Although the Chairman of the City Council isn't as powerful as, say, Speaker of the House, he presides over the meetings, sets the agenda, and makes appointments to special task forces and committees. For example, the Tulsa City Council was given two places on the Dialog / Visioning leadership team, and then-Chairman Bill Christiansen appointed himself and Susan Neal. A chairman who is philosophically at odds with the majority of the Council would make life miserable for everyone, particularly if he were inclined to use his power to inflict misery on those who disagree with him. At the least, we need our Council leaders to treat every member with fairness and respect, and to be in tune with the concerns of ordinary Tulsans.

So by what measure do I define Sullivan and Baker as both being on the losing side? I'm not talking about the fact that the Republicans increased their majority from five to six. As I've written before, the issues that really matter in Tulsa politics don't line up well with national party divisions. So which side won the 2004 city elections?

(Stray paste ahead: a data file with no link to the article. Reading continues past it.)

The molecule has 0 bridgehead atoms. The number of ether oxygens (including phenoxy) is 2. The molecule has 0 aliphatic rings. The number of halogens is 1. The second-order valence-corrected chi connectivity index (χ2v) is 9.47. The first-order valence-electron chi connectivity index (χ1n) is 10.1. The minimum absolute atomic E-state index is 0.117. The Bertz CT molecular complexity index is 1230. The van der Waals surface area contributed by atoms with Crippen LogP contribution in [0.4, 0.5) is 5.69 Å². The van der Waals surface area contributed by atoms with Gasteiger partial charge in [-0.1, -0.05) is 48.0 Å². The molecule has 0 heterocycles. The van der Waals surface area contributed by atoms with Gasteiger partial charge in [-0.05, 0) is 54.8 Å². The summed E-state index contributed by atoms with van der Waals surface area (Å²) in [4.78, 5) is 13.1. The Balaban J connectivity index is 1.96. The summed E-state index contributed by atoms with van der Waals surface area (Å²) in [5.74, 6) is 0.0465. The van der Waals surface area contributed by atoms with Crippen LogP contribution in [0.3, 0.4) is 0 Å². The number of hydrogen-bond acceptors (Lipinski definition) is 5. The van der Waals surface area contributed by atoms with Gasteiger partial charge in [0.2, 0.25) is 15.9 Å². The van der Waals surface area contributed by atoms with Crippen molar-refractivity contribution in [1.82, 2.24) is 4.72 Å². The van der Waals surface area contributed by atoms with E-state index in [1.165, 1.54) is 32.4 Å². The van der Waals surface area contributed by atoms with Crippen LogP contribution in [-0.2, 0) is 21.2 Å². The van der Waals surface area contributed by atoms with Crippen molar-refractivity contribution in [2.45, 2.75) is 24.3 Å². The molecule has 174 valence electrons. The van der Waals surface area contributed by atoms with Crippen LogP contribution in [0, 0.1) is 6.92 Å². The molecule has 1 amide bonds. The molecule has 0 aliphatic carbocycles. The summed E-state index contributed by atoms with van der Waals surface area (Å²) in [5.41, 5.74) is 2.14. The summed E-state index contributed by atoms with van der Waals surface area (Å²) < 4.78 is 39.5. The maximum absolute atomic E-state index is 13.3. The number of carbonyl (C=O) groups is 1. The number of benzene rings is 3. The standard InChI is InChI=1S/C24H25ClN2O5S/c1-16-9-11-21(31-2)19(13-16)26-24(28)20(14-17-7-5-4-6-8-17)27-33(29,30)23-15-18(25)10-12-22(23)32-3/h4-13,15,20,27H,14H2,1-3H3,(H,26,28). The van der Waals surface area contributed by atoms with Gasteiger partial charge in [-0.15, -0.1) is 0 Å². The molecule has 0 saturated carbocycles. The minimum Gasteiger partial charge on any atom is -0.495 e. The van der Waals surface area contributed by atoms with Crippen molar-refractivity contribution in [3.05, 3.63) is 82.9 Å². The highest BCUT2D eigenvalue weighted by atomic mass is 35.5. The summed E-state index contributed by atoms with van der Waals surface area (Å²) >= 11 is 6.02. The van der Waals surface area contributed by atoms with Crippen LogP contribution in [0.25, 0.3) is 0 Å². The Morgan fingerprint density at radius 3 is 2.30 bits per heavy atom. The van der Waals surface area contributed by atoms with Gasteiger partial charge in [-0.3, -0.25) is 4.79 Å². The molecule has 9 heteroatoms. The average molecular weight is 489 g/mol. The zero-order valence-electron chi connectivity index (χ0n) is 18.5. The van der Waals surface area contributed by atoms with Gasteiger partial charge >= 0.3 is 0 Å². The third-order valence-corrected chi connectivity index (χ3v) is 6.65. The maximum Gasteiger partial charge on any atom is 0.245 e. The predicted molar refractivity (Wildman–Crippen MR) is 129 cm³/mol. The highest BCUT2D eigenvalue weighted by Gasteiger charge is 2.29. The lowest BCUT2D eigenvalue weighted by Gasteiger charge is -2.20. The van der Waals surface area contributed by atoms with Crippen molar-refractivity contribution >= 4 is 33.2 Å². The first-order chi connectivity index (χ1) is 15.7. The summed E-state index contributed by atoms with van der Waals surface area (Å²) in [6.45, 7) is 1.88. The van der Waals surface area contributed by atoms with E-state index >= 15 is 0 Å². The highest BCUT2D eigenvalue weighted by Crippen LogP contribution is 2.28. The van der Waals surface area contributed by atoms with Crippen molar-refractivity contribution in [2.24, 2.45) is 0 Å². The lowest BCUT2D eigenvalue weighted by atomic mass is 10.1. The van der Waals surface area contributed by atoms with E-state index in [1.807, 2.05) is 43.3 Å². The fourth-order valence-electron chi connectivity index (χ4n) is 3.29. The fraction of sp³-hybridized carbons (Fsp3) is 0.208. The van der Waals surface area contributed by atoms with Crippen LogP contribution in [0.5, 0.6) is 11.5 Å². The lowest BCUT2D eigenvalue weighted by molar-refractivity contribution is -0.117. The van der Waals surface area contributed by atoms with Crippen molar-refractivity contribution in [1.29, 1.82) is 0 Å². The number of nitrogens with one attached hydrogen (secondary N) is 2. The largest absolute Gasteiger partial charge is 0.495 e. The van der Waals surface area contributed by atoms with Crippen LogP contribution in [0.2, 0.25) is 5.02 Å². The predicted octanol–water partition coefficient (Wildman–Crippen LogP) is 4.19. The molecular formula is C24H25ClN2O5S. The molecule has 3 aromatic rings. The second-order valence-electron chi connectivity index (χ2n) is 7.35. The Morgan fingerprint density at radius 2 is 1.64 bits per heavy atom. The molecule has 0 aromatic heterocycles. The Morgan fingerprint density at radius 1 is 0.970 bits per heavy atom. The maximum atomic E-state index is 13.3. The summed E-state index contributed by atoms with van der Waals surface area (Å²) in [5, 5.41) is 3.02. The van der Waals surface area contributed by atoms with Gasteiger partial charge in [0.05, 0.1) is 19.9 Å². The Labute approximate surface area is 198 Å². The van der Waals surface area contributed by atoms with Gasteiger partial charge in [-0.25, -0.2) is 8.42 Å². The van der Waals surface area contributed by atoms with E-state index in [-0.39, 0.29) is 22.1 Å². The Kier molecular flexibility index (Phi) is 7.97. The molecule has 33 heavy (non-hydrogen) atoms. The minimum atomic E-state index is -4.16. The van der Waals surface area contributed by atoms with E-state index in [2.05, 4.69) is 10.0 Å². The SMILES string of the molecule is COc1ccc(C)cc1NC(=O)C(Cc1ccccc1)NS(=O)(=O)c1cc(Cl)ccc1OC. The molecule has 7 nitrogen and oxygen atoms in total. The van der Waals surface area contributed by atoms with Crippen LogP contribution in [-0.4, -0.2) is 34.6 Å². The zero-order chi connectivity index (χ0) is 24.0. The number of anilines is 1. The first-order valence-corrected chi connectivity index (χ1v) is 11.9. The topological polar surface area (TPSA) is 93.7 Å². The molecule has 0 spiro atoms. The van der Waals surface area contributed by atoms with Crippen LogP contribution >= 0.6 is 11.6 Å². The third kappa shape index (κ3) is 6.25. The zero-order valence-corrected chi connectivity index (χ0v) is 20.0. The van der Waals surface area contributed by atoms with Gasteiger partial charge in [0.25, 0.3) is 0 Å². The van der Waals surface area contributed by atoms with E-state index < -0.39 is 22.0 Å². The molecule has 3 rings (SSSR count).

The Class of 2002 -- the Tulsa Whirled's handpicked candidates who came into office (or back into office) in the last election -- has gone from six seats to four, from a majority to just shy, pending the outcome of next week's revote in District 3. The Tulsa Whirled editorial board has its hidden agenda, a plan for running our city that doesn't respect the rights or concerns of ordinary Tulsans.

There were eight races -- four primaries and four general elections -- in which the Whirled endorsed one candidate and I (and the Tulsa Beacon) endorsed another. Three of their guys won and four of my guys won -- the eighth race will be decided next Tuesday. If you add up the votes cast in those races, my choices received 59% of the vote, their choices received 41% of the vote.